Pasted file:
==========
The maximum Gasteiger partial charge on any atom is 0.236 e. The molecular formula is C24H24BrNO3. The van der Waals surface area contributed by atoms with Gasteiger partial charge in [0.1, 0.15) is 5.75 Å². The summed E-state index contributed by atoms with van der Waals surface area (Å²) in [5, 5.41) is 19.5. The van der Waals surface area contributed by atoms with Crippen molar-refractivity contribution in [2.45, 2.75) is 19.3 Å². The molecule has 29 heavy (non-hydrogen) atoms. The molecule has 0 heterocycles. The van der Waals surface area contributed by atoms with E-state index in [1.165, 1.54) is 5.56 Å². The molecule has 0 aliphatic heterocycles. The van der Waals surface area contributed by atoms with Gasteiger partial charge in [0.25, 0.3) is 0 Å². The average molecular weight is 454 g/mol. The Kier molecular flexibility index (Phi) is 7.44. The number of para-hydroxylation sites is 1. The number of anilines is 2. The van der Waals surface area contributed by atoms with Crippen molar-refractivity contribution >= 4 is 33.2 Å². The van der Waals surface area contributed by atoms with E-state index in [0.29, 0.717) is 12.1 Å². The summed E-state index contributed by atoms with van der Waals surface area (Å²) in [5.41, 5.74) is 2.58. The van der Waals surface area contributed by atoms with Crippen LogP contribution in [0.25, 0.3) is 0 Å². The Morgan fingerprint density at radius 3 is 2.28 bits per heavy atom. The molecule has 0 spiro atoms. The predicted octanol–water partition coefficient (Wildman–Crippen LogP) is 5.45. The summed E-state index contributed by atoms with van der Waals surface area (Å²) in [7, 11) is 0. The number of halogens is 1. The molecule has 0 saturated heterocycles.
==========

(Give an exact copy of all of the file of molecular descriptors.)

The maximum Gasteiger partial charge on any atom is 0.236 e. The molecular formula is C24H24BrNO3. The van der Waals surface area contributed by atoms with Gasteiger partial charge in [0.1, 0.15) is 5.75 Å². The summed E-state index contributed by atoms with van der Waals surface area (Å²) in [5, 5.41) is 19.5. The van der Waals surface area contributed by atoms with Crippen molar-refractivity contribution in [2.45, 2.75) is 19.3 Å². The molecule has 29 heavy (non-hydrogen) atoms. The molecule has 0 heterocycles. The van der Waals surface area contributed by atoms with E-state index in [1.165, 1.54) is 5.56 Å². The molecule has 0 aliphatic heterocycles. The van der Waals surface area contributed by atoms with Gasteiger partial charge in [0.25, 0.3) is 0 Å². The average molecular weight is 454 g/mol. The Kier molecular flexibility index (Phi) is 7.44. The number of para-hydroxylation sites is 1. The number of anilines is 2. The van der Waals surface area contributed by atoms with Crippen molar-refractivity contribution >= 4 is 33.2 Å². The van der Waals surface area contributed by atoms with E-state index in [0.29, 0.717) is 12.1 Å². The summed E-state index contributed by atoms with van der Waals surface area (Å²) in [5.41, 5.74) is 2.58. The van der Waals surface area contributed by atoms with Crippen LogP contribution in [0.25, 0.3) is 0 Å². The Morgan fingerprint density at radius 3 is 2.28 bits per heavy atom. The molecule has 0 spiro atoms. The predicted octanol–water partition coefficient (Wildman–Crippen LogP) is 5.45. The summed E-state index contributed by atoms with van der Waals surface area (Å²) in [7, 11) is 0. The number of halogens is 1. The molecule has 0 saturated heterocycles.